At the foot of the plot on the left is Jake’s personal marker. Again, see the picture. This was even harder to photograph as the dark areas are really a mirror shiny black. The big features were sandblasted and then the delicate shading was etched by an artist by hand using the original photo as a reference.

Some of you may recognize it. It was taken by Jake on our Antarctica trip while at Elephant Island. He posted it on the blog in September 2010 when he entered it into a NatGeo photo contest, here is the link if you would like to see the original http://www.jakestake.tv/2010/09/07/vote-for-me-at-national-geographic-photo-contest/.

The next day Krystyana and I dropped in with a couple pots of bright colored flowers to brighten it up a bit.

As mentioned at the start, the kids and I are now back home on Bonaire with all the fun of reopening a house after it has been very lightly used for over a year and a half. I expect to be having a very quiet putting the ashes into the sea thing Tuesday, October 16th, probably up at Ol’ Blue during sunset. All are welcome. Jake didn’t want a religious ceremony of any sort.

Linda, Krystyana and Bas

 

In New Hampshire   August 10th, 2012

Today, I put Jake’s US based ashes into the cemetery in Chester, NH. Below is the information about the cemetery as well as a satellite map with the plot location marked. I had to do a bit of editing as the satellite picture was out of date and did not show all the pathways.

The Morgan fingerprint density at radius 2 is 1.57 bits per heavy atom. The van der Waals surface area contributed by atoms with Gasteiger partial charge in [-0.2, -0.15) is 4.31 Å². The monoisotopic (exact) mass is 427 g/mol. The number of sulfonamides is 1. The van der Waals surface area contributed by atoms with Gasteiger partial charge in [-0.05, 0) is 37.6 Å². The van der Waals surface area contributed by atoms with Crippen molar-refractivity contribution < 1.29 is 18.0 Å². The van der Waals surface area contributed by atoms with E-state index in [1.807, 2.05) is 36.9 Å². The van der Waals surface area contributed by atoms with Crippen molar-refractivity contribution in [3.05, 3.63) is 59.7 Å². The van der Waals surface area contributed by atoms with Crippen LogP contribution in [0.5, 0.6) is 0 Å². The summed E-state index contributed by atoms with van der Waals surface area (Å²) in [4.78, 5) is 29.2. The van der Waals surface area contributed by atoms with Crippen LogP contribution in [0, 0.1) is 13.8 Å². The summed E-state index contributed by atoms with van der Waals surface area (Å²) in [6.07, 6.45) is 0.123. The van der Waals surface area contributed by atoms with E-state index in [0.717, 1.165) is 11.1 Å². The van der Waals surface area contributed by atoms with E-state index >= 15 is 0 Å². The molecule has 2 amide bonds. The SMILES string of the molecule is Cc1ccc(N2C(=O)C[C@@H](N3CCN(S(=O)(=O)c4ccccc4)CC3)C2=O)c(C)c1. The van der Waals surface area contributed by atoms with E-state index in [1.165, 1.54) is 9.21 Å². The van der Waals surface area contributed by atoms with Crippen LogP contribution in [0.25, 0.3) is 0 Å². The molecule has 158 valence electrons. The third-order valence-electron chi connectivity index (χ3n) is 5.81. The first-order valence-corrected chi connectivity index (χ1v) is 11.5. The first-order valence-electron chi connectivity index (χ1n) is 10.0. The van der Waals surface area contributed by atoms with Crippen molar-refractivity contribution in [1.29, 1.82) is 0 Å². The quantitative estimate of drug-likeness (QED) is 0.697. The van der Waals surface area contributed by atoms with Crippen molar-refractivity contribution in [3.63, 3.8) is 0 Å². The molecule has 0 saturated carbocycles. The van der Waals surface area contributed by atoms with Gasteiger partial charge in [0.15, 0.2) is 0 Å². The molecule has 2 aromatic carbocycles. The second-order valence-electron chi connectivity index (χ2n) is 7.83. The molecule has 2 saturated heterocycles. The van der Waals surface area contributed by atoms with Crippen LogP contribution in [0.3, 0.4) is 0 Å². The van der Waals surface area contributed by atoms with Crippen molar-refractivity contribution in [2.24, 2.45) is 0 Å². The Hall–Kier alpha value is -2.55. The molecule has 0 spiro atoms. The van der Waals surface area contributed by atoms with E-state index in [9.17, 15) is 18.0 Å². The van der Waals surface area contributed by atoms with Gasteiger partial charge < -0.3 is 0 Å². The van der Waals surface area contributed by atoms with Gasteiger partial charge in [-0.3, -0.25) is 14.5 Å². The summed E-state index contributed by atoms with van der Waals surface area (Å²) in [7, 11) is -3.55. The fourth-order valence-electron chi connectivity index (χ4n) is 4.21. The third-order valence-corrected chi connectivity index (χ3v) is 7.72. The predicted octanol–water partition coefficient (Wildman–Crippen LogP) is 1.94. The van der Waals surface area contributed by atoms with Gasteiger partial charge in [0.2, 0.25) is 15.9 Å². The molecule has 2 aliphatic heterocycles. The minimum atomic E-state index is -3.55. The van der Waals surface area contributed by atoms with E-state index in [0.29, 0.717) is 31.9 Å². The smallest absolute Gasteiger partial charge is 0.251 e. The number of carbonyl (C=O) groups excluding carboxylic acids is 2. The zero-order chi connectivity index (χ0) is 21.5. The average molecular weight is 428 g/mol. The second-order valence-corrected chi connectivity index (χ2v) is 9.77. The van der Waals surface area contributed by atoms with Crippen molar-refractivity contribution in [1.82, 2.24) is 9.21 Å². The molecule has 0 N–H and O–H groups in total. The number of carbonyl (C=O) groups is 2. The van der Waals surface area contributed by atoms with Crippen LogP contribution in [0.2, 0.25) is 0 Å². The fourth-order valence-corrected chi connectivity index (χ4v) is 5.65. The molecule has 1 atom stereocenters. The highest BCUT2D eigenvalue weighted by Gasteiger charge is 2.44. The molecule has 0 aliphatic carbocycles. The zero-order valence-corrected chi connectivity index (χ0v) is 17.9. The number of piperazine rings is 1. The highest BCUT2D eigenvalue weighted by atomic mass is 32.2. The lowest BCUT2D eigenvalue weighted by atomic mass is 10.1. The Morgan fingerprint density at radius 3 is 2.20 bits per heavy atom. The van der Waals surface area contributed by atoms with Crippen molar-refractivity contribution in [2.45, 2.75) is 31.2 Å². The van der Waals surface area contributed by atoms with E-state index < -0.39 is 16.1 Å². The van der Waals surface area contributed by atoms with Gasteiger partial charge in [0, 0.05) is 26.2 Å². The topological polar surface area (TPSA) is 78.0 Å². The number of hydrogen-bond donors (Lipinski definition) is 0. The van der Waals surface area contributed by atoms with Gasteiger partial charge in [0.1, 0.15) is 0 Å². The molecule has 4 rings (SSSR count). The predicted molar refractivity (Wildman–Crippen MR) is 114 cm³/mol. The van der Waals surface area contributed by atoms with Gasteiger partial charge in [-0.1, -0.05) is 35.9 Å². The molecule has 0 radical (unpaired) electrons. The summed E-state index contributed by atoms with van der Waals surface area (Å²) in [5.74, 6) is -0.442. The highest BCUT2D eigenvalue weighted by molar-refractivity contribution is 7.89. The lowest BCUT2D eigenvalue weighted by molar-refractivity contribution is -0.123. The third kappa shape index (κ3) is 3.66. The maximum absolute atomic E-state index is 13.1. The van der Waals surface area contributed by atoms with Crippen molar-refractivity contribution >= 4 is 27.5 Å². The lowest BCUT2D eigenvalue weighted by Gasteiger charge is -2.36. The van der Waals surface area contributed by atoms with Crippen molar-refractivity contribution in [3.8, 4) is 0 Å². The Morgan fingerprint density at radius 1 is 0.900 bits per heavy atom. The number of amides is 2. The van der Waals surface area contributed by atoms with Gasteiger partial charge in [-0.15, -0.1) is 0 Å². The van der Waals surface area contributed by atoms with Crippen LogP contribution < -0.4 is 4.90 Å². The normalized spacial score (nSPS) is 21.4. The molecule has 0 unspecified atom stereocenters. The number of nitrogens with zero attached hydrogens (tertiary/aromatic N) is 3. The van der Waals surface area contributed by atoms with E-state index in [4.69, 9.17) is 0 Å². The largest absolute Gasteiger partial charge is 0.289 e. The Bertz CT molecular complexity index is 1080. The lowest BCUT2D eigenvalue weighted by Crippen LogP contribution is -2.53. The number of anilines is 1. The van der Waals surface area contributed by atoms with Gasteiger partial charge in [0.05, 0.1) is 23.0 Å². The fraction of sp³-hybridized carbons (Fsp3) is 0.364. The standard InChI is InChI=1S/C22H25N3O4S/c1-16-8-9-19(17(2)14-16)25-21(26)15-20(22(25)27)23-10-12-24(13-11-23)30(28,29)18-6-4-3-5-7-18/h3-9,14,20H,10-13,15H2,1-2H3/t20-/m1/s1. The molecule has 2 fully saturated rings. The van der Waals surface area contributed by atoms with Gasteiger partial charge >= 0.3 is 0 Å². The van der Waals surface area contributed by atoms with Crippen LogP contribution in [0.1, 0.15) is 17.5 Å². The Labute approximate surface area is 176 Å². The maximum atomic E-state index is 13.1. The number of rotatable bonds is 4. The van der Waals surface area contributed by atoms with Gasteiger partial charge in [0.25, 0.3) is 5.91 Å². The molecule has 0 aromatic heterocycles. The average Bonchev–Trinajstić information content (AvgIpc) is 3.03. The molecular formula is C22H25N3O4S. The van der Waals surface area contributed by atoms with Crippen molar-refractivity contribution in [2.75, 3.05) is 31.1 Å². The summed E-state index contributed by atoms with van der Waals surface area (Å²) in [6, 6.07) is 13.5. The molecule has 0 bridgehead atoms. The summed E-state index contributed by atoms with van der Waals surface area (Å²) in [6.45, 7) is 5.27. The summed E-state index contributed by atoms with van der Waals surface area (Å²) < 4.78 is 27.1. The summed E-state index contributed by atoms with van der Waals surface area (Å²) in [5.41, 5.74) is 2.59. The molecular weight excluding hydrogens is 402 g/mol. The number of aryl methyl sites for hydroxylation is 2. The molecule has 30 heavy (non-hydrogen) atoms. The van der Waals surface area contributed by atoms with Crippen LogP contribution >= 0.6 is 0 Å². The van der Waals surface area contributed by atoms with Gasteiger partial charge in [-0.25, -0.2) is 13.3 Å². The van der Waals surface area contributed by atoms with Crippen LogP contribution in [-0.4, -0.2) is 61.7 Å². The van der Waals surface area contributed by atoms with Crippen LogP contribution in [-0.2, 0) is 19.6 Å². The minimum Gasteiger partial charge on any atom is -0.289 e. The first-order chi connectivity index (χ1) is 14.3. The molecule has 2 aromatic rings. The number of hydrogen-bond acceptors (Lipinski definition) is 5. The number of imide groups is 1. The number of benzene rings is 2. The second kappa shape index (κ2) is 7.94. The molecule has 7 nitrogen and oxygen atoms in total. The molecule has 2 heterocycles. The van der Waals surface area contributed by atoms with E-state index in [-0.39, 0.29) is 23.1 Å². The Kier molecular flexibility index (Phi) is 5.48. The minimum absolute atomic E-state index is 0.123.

The Richter family headstone will be installed sometime around the end of August with Jake’s personal flat marker following a week or two later. Once the headstone is in, it can best be located by driving to the very back of the cemetery and looking back towards the main road – third row in, name faces the back pathway. General hours are dawn to dusk (April through November).

Great Hill Cemetery
Rt 121A
Chester, NH 03036

 

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My battle against melanoma is about to take a dramatic turn today – this time finally in my favor. Everything I’ve been working for since being diagnosed with Melanoma less than seven months ago comes down to today – more specifically – around 1pm today.

This truly is Day 0!

My secret weapon? Specially harvested, cultivated, and trained t-lymphocytes know as Tumor Infiltrating Lymphocytes (TIL).